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Iakovos, Archbishop of North and South America, stood as straight and tall as a cypress tree, determinedly, impressively, with his episcopal headgear and his pastoral rod, walking to the right of the Rev. Martin Luther King, Jr. in the city of Selma, AL.

As is well known during a peaceful demonstration there on March 7, 1965, the police ferociously attacked 600 protesters causing outcry and eventually the intervention of the federal government.

Why did Iakovos travel to the second march there two days later? What was a Greek hierarch doing there? What did he have in common with the protesters?

Many Greek-Americans asked then that question. Indeed, he had received several threatening phone calls that compelled him to hire bodyguards.

Years later, when Iakovos was a changed man, free from the burden of the responsibility of office, I often visited him at his home in Rye, NY.

One time I asked him that same question: why did he go?.

“I did it,” he said, “because as a Greek in Turkey I, too, was oppressed. I lived like a second-class citizen. I did not feel free. Once I was free, how could I ignore those who lived in similar circumstances to what mine had been?”

“But a part of the community strongly disagreed with you,” I remember telling him.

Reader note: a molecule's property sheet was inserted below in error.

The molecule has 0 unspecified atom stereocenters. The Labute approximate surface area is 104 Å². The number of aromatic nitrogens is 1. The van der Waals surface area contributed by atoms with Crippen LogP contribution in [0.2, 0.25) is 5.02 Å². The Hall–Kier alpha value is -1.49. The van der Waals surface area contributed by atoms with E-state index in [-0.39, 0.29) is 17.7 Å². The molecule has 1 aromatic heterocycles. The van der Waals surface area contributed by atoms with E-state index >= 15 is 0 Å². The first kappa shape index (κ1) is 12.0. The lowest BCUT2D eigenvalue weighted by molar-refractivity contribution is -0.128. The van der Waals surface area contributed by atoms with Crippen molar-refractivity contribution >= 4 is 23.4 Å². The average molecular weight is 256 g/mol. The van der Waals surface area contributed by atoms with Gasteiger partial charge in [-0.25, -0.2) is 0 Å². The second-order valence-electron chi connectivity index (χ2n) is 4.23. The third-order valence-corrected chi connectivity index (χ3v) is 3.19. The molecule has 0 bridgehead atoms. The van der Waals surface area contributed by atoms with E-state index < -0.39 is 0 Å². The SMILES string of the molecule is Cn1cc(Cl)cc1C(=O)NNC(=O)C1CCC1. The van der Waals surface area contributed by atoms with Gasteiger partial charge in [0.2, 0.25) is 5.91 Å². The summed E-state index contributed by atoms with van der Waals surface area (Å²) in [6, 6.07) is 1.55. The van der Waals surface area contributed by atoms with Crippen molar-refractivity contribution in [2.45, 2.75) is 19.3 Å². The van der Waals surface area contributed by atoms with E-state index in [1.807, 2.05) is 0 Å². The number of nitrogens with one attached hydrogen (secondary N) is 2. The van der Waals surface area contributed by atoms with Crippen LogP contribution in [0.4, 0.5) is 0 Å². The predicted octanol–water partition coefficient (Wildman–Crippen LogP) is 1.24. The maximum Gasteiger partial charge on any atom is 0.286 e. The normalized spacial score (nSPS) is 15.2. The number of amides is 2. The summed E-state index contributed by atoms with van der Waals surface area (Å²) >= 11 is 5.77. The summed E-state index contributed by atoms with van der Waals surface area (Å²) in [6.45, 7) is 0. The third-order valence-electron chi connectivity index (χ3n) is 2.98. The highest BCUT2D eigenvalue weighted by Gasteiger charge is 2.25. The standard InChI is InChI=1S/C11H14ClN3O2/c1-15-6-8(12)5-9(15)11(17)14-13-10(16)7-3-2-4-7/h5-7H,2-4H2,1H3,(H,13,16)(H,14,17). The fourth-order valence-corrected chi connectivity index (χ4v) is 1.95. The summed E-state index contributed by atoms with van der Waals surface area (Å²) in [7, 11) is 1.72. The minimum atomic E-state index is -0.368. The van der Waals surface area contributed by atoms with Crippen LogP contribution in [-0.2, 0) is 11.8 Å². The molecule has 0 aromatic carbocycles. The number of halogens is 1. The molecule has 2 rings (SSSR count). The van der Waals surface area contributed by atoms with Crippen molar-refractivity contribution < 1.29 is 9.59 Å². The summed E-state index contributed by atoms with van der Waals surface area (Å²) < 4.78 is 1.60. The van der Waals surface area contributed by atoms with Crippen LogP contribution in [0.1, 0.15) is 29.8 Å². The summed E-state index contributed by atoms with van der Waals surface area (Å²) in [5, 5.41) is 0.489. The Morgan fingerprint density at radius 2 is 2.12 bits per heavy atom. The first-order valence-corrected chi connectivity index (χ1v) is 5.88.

He smiled. And then said “so what?” waving his hand in that familiar way.

When I saw that photo of him in Selma on the New York Times’ website – there was a typo and his name appeared as “Lakovos” – I said to myself: this is what is missing from Hellenism today.

We are missing a leader of such stature who would say: “so what?”

A leader who would lead, who would tell the truth, and place the affairs of the nation on his shoulders. Who would win the trust if not the hearts of the people, and offer different solutions from what the polls preferred.

It was a time of great leaders in Greece: Karamanlis, Makarios, Iakovos, Papandreou, Mitsotakis.
They were not infallible. But they were leaders.

Now, I wonder if the lack of exemplary men and women, deprived the youth of mentors, of good examples to emulate, and creates a void of worthy competition in which contemporaries can strive to better themselves.

A leader of such caliber, would make the big decisions would act to redeem the people and the nation.

Iakovos was criticized in his time for his participation in Selma, but he knew he was doing the right thing.

And now he is recognized as a leader not only by the Greek-American community but throughout America.

That is what makes a leader.

Source: The National Herald
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